America Online is still alive – but in a very different way
america Online, also known as AOL, was at one time the powerhouse of the internet and later, a giant media company. But in the fast-moving world of technology, yesterday’s winner is today’s loser. While AOL eventually lost its luster, it still exists, even if it’s a much different company. Here is the story of how this mighty player jumped to the stars and then descended to Earth.
Ten years before the Internet was available to the public, a company called Control Video Corporation created GameLine to connect the Atari 2600 over a regular phone line, making it possible to rent games for $1 each. The company quickly failed but reinvented itself as a mobile data technology provider Quantum Computer Services, which launched “Q-Link”, an online gaming service in 1985. Apple Link.
Steve Case, who has been with the company since the days of Control Video, is credited with renaming Quantum Computer Services in 1991 to America Online with the goal of capitalizing on the emerging Internet. By 1992, America Online was publicly available and was on its way to building an online membership service with countless CDs sent home by mail and included in magazines.
America Online is a consumer-friendly service that features dial-up internet. Perhaps the horrible sound of a phone call to the Internet is an unfortunate memory of those early days. However, the company attracted one million users by 1995 and swelled to five million users just one year later, when AOL switched from paying by the hour to a flat monthly fee. AOL wasn’t just an access point to the internet, it was providing email, games, news, sports and more, so it really was its own complete online portal. The service even promoted the phrase “You have mail.”
Feeling indomitable, Case was nothing if not aggressive: In 1998, AOL bought business-oriented CompuServe and in 1999, AOL acquired Netscape, the company that created the first commercial web browser, Netscape Navigator. By 2000, AOL was the largest Internet service in the United States, valued at about $125 billion.
Dot-com companies were flying high at the dawn of the new century and the explosive growth of AOL caught the attention of the media. It also caught the attention of media giant Time Warner. In 2001, AOL and Time Warner merged to form AOL Time Warner. The deal was valued at a staggering $350 billion, a merger of unparalleled size to this day.
On the surface, the merger made sense: AOL and Time Warner could provide each other with access to millions of families, while AOL’s online expertise would lose Time Warner’s media holdings, including TIME magazine as well as film and television operations.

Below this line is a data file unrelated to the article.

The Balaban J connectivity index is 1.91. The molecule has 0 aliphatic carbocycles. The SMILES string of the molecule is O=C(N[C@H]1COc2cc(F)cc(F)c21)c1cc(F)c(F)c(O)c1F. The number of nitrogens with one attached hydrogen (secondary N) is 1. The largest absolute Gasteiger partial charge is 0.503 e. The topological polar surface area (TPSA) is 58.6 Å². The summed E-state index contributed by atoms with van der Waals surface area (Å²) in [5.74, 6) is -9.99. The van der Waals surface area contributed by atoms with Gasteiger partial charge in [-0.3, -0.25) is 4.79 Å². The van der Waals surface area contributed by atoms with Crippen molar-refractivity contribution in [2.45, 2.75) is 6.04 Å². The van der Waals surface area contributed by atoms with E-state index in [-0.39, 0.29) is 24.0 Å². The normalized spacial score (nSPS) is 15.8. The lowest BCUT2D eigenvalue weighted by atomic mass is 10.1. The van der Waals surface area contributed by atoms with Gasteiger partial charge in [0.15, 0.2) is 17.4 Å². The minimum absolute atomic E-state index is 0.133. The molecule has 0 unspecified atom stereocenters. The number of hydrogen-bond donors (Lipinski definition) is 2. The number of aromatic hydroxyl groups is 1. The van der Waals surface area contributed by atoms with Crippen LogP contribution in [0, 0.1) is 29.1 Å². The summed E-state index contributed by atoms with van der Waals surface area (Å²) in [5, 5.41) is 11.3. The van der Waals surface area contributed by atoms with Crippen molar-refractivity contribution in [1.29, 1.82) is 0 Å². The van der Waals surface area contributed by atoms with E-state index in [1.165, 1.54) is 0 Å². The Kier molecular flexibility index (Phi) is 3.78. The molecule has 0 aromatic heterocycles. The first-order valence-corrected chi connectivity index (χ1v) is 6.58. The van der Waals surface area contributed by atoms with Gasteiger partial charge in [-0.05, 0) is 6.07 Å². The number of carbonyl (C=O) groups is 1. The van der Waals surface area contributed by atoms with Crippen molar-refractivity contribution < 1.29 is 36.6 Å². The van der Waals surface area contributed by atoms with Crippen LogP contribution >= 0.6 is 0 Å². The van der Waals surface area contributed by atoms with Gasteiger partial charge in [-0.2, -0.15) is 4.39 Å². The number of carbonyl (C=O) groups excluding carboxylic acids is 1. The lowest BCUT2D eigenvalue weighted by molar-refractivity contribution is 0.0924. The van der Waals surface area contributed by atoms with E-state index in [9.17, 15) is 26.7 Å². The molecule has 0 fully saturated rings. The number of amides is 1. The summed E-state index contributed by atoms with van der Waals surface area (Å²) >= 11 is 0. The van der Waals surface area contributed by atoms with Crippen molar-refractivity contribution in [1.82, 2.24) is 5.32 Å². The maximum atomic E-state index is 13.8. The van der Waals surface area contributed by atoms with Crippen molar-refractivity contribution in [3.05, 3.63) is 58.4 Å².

The marriage turned out to be nothing short of a complete disaster. Wisely, Steve Case left in 2002. The merger was an epic culture clash between two organizations as different as Night and Day. At the same time, broadband was transforming the internet access business. The company’s technology couldn’t keep up and its stock price was battered as the dotcom bubble was bursting exponentially. Prior to the merger, AOL had thirty million subscribers; which had fallen to ten million by 2007. AOL and Time Warner soon agreed to split.
AOL officially broke off from Time Warner in 2009, and was still a $5 billion company. After making a series of management changes, the company attempted to grow via acquisition. Over the next few years, AOL bought several companies, including Patch Media, TechCrunch, and The Huffington Post. Some acquisitions turned out to be better than others, but AOL kept going. Remarkably, he retained even a few million dial-up subscribers.
In May 2015, telecommunications company Verizon agreed to buy AOL for approximately $4.4 billion. Tim Armstrong, AOL Chairman and CEO at the time, said in a statement from Verizon:
Verizon is a leader in mobile and OTT [over-the-top] Connected platforms, combining Verizon and AOL to create a unique, scalable mobile and OTT media platform for content creators, consumers, and advertisers. Verizon and AOL insights are shared; The companies have successful partnerships today, and we’re excited to be working with the team at Verizon to create the next generation of media through mobile and video.”
In May 2021, just six years later, Verizon decided to sell its media group, which included AOL and Yahoo! (acquired by Verizon in 2017 for $4.5 billion), to Apollo Global Management, a private equity firm. The selling price was $5 billion, just over half of what Verizon paid for AOL and Yahoo! sum. Verizon received $4.25 billion in cash and retained a 10 percent stake in the company.
Now, AOL is a brand that flies under the Yahoo! AOL.com is a cluttered, jumbled page. The company offers three monthly subscription “plans” — ID Protection by AOL, Data Secure by AOL, and Complete by AOL — and lists other AOL products, such as AOL Mail, AOL Desktop Gold, and the AOL app for Android. Remarkably, AOL still offers the original dial-up internet service – but you have to call 800 to order it.
In previous years, America Online experienced rapid rise and became the largest internet provider in America. Today, AOL appears to be a shadow of what it used to be. It’s just a section of Yahoo! Another internet zombie.
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